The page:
By Abdul Hadhi
SINGAPORE — Residential property in Singapore has historically delivered good returns, but beyond the initial “lottery effect”, the sheer number of new residential units proposed for the Greater Southern Waterfront (GSW) area may reduce its current air of exclusivity, property experts told Yahoo Finance Singapore.
An estimated 9,000 private and public flats are expected to be built in the initial phase of the area’s development, on the site of the Keppel Golf Club, whose lease expires in two years.
The rejuvenation of the GSW was among the long-term projects unveiled by Prime Minister Lee Hsien Loong in his 2019 National Day Rally speech. The waterfront comprises 2,000 ha of prime waterfront land stretching some 30km from Gardens by the Bay East to the Pasir Panjang terminal.
Some property experts estimate that a 4-room HDB flat in GSW could be priced at least $200,000 above a similar flat in Sengkang, drawing comparisons with the “lottery effect” at Pinnacle@Duxton where those who had bought flats at $450,000 each resold them at more than $1 million in 2015.
But others are not so sure as the Keppel club site is a “mere fraction” of the entire GSW and ultimately, the land to be developed will be twice as big as Punggol or six times the size of Marina Bay.
With Punggol slated for some 100,000 flats, the GSW - to be developed over 30 to 50 years - could eventually see up to 150,000 homes built, which is “a lot of supply”, Ku Swee Yong, CEO of International Property Advisor, said in a media podcast.
The influx of such a large number of new homes could create competition for tenants and utilities, and create traffic jams, he added.
And by more than matching demand, the large supply may also keep unit prices in check.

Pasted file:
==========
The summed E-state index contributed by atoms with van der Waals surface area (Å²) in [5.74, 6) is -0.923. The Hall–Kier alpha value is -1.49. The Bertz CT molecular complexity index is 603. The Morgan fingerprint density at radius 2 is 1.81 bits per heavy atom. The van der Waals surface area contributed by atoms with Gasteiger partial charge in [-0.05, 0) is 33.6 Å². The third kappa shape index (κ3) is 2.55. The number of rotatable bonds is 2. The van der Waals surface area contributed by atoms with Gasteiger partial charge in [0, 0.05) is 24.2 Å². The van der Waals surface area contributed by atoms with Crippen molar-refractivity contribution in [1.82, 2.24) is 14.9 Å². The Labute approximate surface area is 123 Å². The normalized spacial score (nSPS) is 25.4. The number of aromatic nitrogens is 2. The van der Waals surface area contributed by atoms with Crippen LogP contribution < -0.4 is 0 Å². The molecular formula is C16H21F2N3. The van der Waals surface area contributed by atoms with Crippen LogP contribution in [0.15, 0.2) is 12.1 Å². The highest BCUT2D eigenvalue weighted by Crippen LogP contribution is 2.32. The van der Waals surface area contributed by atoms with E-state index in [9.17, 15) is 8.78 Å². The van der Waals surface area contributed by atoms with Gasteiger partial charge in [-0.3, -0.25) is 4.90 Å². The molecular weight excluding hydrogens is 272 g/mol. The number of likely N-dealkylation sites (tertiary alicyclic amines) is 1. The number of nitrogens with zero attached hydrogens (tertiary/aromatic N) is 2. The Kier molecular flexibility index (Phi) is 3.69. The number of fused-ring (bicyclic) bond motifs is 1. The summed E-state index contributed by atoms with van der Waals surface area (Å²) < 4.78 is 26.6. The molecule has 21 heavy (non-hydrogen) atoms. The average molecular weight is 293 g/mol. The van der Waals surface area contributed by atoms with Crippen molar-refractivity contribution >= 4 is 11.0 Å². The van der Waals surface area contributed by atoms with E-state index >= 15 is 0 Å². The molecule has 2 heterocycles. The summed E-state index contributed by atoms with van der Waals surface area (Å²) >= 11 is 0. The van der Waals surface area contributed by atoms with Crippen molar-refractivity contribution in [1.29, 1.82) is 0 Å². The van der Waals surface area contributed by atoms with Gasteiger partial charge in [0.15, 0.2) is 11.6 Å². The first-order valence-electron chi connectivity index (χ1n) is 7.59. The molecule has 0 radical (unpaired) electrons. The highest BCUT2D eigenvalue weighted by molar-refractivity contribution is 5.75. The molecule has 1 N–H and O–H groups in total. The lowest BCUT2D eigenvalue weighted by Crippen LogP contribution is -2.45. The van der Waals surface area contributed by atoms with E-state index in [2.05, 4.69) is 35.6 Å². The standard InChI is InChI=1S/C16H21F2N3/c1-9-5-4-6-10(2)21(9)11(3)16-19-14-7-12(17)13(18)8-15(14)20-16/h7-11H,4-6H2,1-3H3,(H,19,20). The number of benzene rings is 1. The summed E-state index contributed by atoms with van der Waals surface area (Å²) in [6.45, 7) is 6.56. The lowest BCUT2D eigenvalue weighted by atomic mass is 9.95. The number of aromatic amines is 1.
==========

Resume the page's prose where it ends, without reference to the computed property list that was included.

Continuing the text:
Slowing population growth would hurt demand
An oversupply could be compounded by Singapore’s changing demographics as tighter immigration policies and falling birth rates take their toll. Population growth has more than halved to 0.9 per cent per annum from 2.2 per cent over the 2013-2018 period, according to an RHB report.
Slowing population growth is negative for housing demand over the longer term and hence would also curb prices.
Sharp fluctuations in price could be avoided if the land is released in phases, and the development period comprises two to four property cycles, said Nicholas Mak, ERA Realty’s Head of Research and Consultancy.
He believes that private property prices in the GSW are likely to remain broadly in line with those of other properties on the city fringe, like Tanjong Pagar and the Dakota area. Recent transactions for condominiums in the Keppel Bay area were around $1,600-$2,000 psf, according to URA and ERA Realty data.
If necessary, the government could step in, lengthening the compulsory occupation period or reducing the length of the property’s lease, some property experts believe. Selling GSW units on 60-year or 30-year leases, for example, would limit the upside potential of such units.
Mapletree REIT: Big commercial winner?
Beyond residential properties, the government plans to develop more office space in the GSW, bringing more jobs to an area already home to Google, Cisco and Unilever.
Commercial developments are likely to spring up near the existing Mapletree Business City, and listed Mapletree Commercial Trust (MCT) should benefit, DBS analysts Derek Tan and Ho Pei Hwa said in a report.
MCT’s commercial properties in the area include Mapletree Business City Phase 1, PSA Building, and VivoCity, which over time will benefit from a wider pool of tenants as the live-in population of the GSW increases.
Another property trust that may benefit is Frasers Commercial Trust, which owns Alexandra Point and Alexandra Technopark.
With additional plans to redevelop of two Pasir Panjang power stations into recreational facilities and create a Downtown South resort, long-term prospects for the area are positive.